I quickly needed to recognize when coaching others that people who are engaging with my rugby CAS project had many differing characteristics and interests. I had to make choices to change the program/daily activities so that it included everyone and was able to be enjoyed by everyone. Some were very motivated to begin, others were not. Some individuals were very strong to begin with and others were not. I had to take on the accountability of my own choices and actions such that my project could be useful and actually have an impact. I had to understand the potential and varied consequences of the described activities. I also had to understand how the implications of my interactions with others..
Before undertaking this CAS project I had some understanding of the global implications of the issue of underprivileged and special needs kids. I know that many inequalities exist in our world, and that everyone deserves equal access to opportunities and enjoyment, hence why I took on this project. I set an example for these kids, teaching and giving back, which I hope one day many others will do the same. I shared parts of my own rugby journey in an aim to develop awareness and responsibility towards a shared humanity. My CAS project exemplifies exactly what it means to demonstrate engagement with issues of global significance as it has motivated so many people of all ages across the world to share experiences and opportunities with others.
I had the chance to coach 22 underprivileged kids on how to pass a rugby ball, how to tackle, the objectives of rugby and more. I tailored a program that was designed to fit the students (allowing them to enjoy themselves, learn a lot, and take away good experiences). I learned how to listen to feedback from the kids and adjust the games accordingly, i learned how to create a program that was suitable to a certain audience. Working collaboratively gave me the chance to use my own knowledge and share it with others, but it also taught me many things too. I readily assisted others in teaching them rugby and respected the fact that they were new to rugby. I took as much time as they needed so that my contribution to their life would be meaningful and valuable. Working with these kids was extremely fun.
I demonstrated regular involvement in my CAS project as well as other activities. Not only did I do the constant planning and reworking of a training program but I also constantly engaged with the kids who I had designed this program for. Trying to combine my passion with something that made a huge positive impact on the world was really satisfying. Although this was a new situation, with many uncertainties and constant changes, and many forthcoming challenges I was able to overcome this through planning and adjusting training schedules such that every kid could have fun (first priority). For example, on the second training day I had realized one of the activities I had designed was too difficult for new rugby players so I had rather just organized a game of rugby tag which was much more enjoyable for all the kids.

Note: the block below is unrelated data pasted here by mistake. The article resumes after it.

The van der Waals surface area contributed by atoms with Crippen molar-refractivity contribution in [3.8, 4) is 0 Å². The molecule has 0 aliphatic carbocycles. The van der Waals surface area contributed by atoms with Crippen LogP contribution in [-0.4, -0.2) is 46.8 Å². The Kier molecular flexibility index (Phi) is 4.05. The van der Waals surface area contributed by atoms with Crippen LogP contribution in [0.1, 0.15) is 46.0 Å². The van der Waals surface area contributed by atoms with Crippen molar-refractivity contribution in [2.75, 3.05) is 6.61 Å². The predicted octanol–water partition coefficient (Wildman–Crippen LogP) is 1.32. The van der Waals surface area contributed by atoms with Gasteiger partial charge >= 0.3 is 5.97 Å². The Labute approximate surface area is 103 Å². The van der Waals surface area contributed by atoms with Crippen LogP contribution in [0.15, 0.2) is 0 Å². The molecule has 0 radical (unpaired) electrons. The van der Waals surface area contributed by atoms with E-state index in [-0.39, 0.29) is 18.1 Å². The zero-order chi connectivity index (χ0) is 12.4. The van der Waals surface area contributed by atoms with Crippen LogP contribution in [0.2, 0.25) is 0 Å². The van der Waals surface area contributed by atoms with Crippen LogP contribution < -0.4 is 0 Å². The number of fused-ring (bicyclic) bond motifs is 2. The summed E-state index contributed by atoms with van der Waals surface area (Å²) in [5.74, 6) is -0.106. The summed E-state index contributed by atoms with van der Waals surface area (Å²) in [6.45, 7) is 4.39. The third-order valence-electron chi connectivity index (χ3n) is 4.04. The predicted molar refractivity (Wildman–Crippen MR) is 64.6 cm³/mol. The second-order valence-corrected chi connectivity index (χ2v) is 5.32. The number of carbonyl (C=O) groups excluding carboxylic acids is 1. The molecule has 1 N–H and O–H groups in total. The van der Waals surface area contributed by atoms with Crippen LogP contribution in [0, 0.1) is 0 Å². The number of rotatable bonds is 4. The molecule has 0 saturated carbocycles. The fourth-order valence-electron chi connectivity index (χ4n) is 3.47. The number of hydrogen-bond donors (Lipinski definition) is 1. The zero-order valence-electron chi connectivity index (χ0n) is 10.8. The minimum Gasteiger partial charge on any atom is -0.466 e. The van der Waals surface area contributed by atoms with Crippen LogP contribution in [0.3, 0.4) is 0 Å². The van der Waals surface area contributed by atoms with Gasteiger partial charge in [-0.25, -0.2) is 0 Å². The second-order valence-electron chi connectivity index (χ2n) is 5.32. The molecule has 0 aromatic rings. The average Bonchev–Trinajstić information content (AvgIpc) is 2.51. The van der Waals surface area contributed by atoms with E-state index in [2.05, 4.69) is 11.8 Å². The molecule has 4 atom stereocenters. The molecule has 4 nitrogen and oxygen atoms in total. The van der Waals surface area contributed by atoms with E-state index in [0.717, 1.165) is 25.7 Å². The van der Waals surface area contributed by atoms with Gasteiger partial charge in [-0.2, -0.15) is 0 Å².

I demonstrated how to initiate and plan a CAS experience by researching how to create a scheduled day of activities with underprivileged kids. These activities would coach kids who havent the same opportunities I had and give them some tips and guidance, some coaching and most importantly a fun time. These kids had two weeks to get prepared for a tour to the UK for 2 weeks where they would play rugby and have training programs overseas. Once I had done sufficient research and talking with coaches of my own, I created a program for one full day of training that included specific activities, drills and pre and post-match things to do. One of my previous CAS experiences had given me some confidence that I was doing it right, I had helped special needs kid train football for many years and still continue to do so today, and knowing how they perform and train gave me some ideas on how to organize a training (although to a completely different demographic). This to me was a long learning process that I will be using this skill for training programs in the future for special needs and underprivileged kids.
The main challenge for my CAS project was being able to apply something I love (rugby) and sharing this passion with kids and adults who don’t have the same opportunities or ability that I have. I had to take so much care in designing games so that it could be enjoyed by everyone (knowing that special needs children and adults have differing levels of functionality). I had to do many hours of research to learn about which exercises to do first, and how I would be able to explain the activities effectively and so forth. Before this, I had never experienced being the only teacher/coach of over 30 kids at one time (it seemed at first extremely stressful), however, in hindsight my newly acquired skills pulled through and we all had a great time.